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Sonogram Introduction

Sonograms are visual representations of the spectral contents of a sound, that is, the distribution of the signal energy over frequency, and how this energy distribution evolves in time. This section gives an overview of the various types of sonograms available in AudioSculpt 3.0.

Two types of sonagrams : elementary spectral components and spectral envelope.
Two types of sonagrams : elementary spectral components and spectral envelope.Zoom
  • Sonograms include two types of time/frequency representations:

    1. representations of the temporal evolution of the frequency and amplitude of the energy of all components – sinusoids and noise[1] – of the signal

    2. temporal representations of the spectral envelope of the signal. The spectral envelope, is a representation that characterises the spectral color of the signal. In other words it is a rough characterises the rough energy distribution negelcting detaiuls of individual sinusoidal components or noise.

The instantaneous spectrum, displayed in the adjacent window, shows the amplitude/frequency values of the the sonogram representation at a given time.

Fourier Transform Analysis

Fast Fourier Transform

The Fast Fourier Transform decomposes the spectrum into a sum of short sections of windowed sinusoids, and represents the distribution of the energy over these components. Energy variations are represented with a contrast scale.

Fast Fourier Transform Principles
Reassigned Spectrum
The reassigned spectrum allows to sharpen the sound representation.
The reassigned spectrum allows to sharpen the sound representation.

The energy distribution in the spectrum is also calculated with an FFT, but the energy of the individual sinusoidal components, as well as that of the transients is reassigned to increase the frequency and time resolution. The reassigned spectrogram is especially suited for precise analysis of sinusoidal components and transients.

Spectral Envelope Analysis

Linear Predictive Coding

The LPC analysis is related to a source-filter model of speech signals[2]. It estimates the filter of a surce filter model using an auto regressive filter with a filter order specified by the suer.The filter is then displayed as spectral envelope. This set of coefficients is a simplified representation of the resonator filter of the sound producing system, notably the vocal tract filter for speech. The LPC analysis has been widely used foir speech analysis but it is well know that it is well suited only for analysis of unvoiced or noise signals. for these kind of signals the LPC analysis reveles the correct filter whenever the filter order is sufficiently high. If applied to voiced signals and even if the correct filter order is specified the LPC analysis generally suffers from systematic errors and the true envelope method discussed below should be prefered.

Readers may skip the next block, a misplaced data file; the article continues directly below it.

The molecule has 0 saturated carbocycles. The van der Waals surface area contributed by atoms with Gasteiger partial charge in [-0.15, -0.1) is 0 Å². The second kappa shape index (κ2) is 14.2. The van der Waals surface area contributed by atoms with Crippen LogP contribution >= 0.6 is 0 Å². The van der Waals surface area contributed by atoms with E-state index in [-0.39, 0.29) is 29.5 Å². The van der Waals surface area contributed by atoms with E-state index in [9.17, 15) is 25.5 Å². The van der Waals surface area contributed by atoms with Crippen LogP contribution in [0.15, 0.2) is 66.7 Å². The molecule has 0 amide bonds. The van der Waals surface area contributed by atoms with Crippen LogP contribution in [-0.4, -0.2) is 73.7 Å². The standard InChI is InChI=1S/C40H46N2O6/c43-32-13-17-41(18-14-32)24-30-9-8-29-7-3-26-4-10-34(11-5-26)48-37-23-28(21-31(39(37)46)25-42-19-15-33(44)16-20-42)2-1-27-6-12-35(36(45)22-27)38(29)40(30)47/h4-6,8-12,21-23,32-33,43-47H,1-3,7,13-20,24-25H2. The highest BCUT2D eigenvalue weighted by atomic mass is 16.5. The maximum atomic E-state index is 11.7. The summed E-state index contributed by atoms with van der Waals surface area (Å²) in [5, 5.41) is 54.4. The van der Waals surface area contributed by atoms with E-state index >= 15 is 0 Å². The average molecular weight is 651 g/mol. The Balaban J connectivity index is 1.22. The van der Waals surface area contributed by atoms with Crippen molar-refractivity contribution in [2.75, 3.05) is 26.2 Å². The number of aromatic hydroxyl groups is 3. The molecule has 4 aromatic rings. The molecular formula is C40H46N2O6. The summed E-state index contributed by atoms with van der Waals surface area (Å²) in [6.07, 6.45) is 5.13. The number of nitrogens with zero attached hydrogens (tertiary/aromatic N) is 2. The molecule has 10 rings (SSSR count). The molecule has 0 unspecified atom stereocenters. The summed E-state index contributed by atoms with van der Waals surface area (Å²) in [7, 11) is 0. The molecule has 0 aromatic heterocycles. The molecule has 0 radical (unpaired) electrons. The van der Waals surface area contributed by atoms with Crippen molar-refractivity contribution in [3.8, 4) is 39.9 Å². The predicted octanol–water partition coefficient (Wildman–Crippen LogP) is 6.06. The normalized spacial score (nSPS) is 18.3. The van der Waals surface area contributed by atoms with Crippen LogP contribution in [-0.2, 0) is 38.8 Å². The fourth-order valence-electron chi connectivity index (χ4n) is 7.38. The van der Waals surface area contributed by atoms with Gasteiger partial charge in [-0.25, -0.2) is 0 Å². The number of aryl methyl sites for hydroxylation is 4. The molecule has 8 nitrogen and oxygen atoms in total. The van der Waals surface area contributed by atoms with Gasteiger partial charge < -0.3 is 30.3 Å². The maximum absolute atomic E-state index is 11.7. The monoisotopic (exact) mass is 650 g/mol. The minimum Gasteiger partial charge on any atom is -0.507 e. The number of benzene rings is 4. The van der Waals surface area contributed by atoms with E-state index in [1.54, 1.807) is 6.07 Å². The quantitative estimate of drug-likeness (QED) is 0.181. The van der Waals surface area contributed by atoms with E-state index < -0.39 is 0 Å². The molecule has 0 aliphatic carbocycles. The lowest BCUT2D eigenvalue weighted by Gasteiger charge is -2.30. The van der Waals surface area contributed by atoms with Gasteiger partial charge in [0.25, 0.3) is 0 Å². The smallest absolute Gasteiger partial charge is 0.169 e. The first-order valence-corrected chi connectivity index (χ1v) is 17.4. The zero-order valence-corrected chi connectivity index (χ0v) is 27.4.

True Envelope

The true envelope analysis is one of the most efficient spectral envelope estimation techniques. It is designed to improve the results of the LPC. The main adavantge is the fact that an appropriate order of the True Envelope analysis can be derived from the fundamental frequency of the sound signal. The true envelope analysis will ngelect spectral details with precision smaller then athe given max frequency. Accordingly the true envelope order is parameterized by the maximum fundamental frequency of a given sound signal. To imporve the precision it can take as input the time varying fundamental frequency of a sound signal and will then provide optimal analysis resolution.

Sampling Rate and Aliasing
Discrete Cepstrum

Like the LPC or true envelope, the discrete cepstrum analysis is a method of to estimate the filter part of a source filter model. It is a precursor of the true envelope method, that is much slower and does not support the convenient order selection that is used for selecting the order of the true envelope algorithm. It remains to be present in AudioSculpt for backwards compatibility but should be replaced by the True Envelope analysis in all but those that requires to reproduce results obtained with earlier versions of AudioSculpt.

  1. Harmonicas and Partials

    When a sound is pure, that is, non noisy, with a well defined pitch, it is said to be harmonic  : the frequency if the spectral components is the produce of an integer with the fundamental frequency. We get (F0, 2F0, 3F0, ... NF0). The components can be called "harmonics".

    When a sound is noisy, it is said to be inharmonic : the frequency of the components are not integer multiples of the fundamental. Components are called "partials".

  2. Source Filter Model of Speech

    Vocal sounds are produced by an excitator, the glottis. The resulting signal has a pitch and an intensity. The resonators are  the cavities of the phonation apparatus, which give rise to formants. Hisses and pops are produced by the tongue, lips and throat.

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